Part of Solution
In particular deficit based change approaches have an unfortunate propensity to reinforce
hierarchy, wherein “less than ideal” individuals, who learn to accept what sometimes
becomes a lifelong label, are encouraged to enter “treatment programs” under expert
supervision; to erode community, wherein the the mental health professions appropriate
the process of interpersonal realignment that might otherwise (in other eras) have
happened in a nonprofessional contexts like the family or community; to instill a sense of
self-enfeeblement,wherein deficit terms essentialize the person and like a birthmark or
fingerprint, the deficit is expected to inevitably manifest itself into many aspects of their
lives (it is a “thing”); to stimulate endless vocabulary expansion wherein people
increasingly construct their problems in the professional languages (diagnosing each
other) and seek more help which in turn increased the numbers in the profession who are
rewarded when they expand the vocabulary—“to explore a new disorder within the
mental health sciences is not unlike discovering a new star in astronomy (p.159)”.
Gergen sums up: “As I am proposing, when the culture is furnished with a professionally
rationalized language of mental deficit and people are increasingly understood according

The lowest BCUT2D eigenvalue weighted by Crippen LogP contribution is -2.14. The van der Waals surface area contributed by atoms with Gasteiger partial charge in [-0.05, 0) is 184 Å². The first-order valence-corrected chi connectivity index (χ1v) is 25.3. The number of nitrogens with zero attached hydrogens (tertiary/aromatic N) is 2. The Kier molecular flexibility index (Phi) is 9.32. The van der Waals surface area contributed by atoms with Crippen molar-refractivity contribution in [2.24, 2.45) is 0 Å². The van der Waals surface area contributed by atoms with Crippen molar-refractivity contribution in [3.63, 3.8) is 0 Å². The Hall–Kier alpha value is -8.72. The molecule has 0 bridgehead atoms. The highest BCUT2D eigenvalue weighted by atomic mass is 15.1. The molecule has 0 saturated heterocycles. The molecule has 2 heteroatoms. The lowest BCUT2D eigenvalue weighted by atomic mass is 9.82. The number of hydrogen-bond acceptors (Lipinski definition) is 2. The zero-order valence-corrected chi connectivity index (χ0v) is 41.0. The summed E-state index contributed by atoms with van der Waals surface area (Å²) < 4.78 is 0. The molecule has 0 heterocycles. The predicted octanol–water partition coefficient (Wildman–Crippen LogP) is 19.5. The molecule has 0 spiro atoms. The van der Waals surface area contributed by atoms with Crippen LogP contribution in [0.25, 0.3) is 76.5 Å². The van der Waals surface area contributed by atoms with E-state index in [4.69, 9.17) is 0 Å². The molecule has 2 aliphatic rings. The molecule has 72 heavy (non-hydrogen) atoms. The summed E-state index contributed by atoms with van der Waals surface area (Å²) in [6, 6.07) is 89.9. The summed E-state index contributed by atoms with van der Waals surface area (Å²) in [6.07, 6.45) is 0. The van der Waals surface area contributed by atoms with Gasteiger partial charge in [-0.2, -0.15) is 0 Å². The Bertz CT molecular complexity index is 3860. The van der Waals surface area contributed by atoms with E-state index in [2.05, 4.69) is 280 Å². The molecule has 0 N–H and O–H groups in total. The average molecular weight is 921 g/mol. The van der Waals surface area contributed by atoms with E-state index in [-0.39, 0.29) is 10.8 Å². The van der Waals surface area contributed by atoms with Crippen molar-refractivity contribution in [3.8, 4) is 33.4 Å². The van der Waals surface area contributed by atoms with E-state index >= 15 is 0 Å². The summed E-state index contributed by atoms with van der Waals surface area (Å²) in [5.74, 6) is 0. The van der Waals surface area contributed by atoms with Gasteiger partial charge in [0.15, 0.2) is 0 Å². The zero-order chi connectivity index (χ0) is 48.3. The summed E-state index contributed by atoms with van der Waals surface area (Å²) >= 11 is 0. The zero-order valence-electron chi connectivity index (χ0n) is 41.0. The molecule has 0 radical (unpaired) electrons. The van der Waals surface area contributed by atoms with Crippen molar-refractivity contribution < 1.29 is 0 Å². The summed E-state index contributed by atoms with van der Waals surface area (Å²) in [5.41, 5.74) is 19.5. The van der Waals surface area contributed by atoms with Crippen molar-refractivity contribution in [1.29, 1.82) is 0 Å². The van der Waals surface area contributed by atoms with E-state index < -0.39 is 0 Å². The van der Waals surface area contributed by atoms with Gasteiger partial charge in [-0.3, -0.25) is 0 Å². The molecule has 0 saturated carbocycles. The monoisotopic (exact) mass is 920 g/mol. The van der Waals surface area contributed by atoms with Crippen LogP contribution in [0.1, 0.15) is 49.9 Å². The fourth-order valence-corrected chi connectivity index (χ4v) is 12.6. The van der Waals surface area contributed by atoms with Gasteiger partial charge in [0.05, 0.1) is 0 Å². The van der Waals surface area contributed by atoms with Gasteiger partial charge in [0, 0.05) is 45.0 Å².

to this language, the population of “patients” expands. This population, in turn, forces the
profession to extend its vocabulary, and thus the array of mental deficit terms available
for cultural use (p.161). Is there no exit from such progressive infirmity?
After talking this over with the people in the inner city Chicago conference—and tracing
the vocabularies of human deficit not only to the rise of the professions but also to the
rise of bureaucracy, skeptical science, original sin theological accounts, the cynical
media—the Alinsky trained activist sat down in a gasp. He said: “in the name of
entertainment my people are being fed negative views of human violence—and they are
surrounded by endless description of their negative “needs” their “problem lives”. Even
in my methods, the same. And what do I see? I see people asleep in front of their TVs.
Unable to move, like sleeping dogs. Yes they have voice in the housing project
assessments. But it is a certain kind of voice…it is visionless voice. They get to confirm
the deficit analysis; all the reports are the same. “Yes” they say, “The reports are true”.
What is hitting me right now is how radical the AI message might be. Marx could have
said it better: perhaps the vocabularies of human deficit are the opiates of the masses.
People have voice in the analyses—this involvement is what we fought for. But people are
not mobilized by it anymore. No, they are asleep. Visionless voice is probobly worse than